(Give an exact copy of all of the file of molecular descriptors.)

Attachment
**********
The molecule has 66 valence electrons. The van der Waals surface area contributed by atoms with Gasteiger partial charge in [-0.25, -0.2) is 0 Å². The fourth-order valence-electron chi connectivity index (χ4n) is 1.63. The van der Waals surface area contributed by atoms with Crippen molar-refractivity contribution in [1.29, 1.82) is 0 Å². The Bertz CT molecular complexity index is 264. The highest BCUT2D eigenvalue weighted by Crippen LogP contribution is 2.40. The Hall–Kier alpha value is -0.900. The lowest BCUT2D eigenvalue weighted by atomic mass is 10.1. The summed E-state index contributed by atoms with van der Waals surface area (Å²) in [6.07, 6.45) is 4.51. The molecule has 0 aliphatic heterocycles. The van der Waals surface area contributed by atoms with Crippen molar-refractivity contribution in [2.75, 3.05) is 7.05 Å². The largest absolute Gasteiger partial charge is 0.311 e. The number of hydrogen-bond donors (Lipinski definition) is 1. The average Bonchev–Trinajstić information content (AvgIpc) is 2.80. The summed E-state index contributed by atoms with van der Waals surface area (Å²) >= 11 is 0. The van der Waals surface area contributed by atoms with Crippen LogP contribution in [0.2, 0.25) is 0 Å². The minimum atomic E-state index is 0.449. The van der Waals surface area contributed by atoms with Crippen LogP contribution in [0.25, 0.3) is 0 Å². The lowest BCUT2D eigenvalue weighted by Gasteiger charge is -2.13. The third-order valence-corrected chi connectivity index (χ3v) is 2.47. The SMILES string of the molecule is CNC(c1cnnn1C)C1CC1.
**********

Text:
The molecule has 66 valence electrons. The van der Waals surface area contributed by atoms with Gasteiger partial charge in [-0.25, -0.2) is 0 Å². The fourth-order valence-electron chi connectivity index (χ4n) is 1.63. The van der Waals surface area contributed by atoms with Crippen molar-refractivity contribution in [1.29, 1.82) is 0 Å². The Bertz CT molecular complexity index is 264. The highest BCUT2D eigenvalue weighted by Crippen LogP contribution is 2.40. The Hall–Kier alpha value is -0.900. The lowest BCUT2D eigenvalue weighted by atomic mass is 10.1. The summed E-state index contributed by atoms with van der Waals surface area (Å²) in [6.07, 6.45) is 4.51. The molecule has 0 aliphatic heterocycles. The van der Waals surface area contributed by atoms with Crippen molar-refractivity contribution in [2.75, 3.05) is 7.05 Å². The largest absolute Gasteiger partial charge is 0.311 e. The number of hydrogen-bond donors (Lipinski definition) is 1. The average Bonchev–Trinajstić information content (AvgIpc) is 2.80. The summed E-state index contributed by atoms with van der Waals surface area (Å²) >= 11 is 0. The van der Waals surface area contributed by atoms with Crippen LogP contribution in [0.2, 0.25) is 0 Å². The minimum atomic E-state index is 0.449. The van der Waals surface area contributed by atoms with Crippen LogP contribution in [0.25, 0.3) is 0 Å². The lowest BCUT2D eigenvalue weighted by Gasteiger charge is -2.13. The third-order valence-corrected chi connectivity index (χ3v) is 2.47. The SMILES string of the molecule is CNC(c1cnnn1C)C1CC1.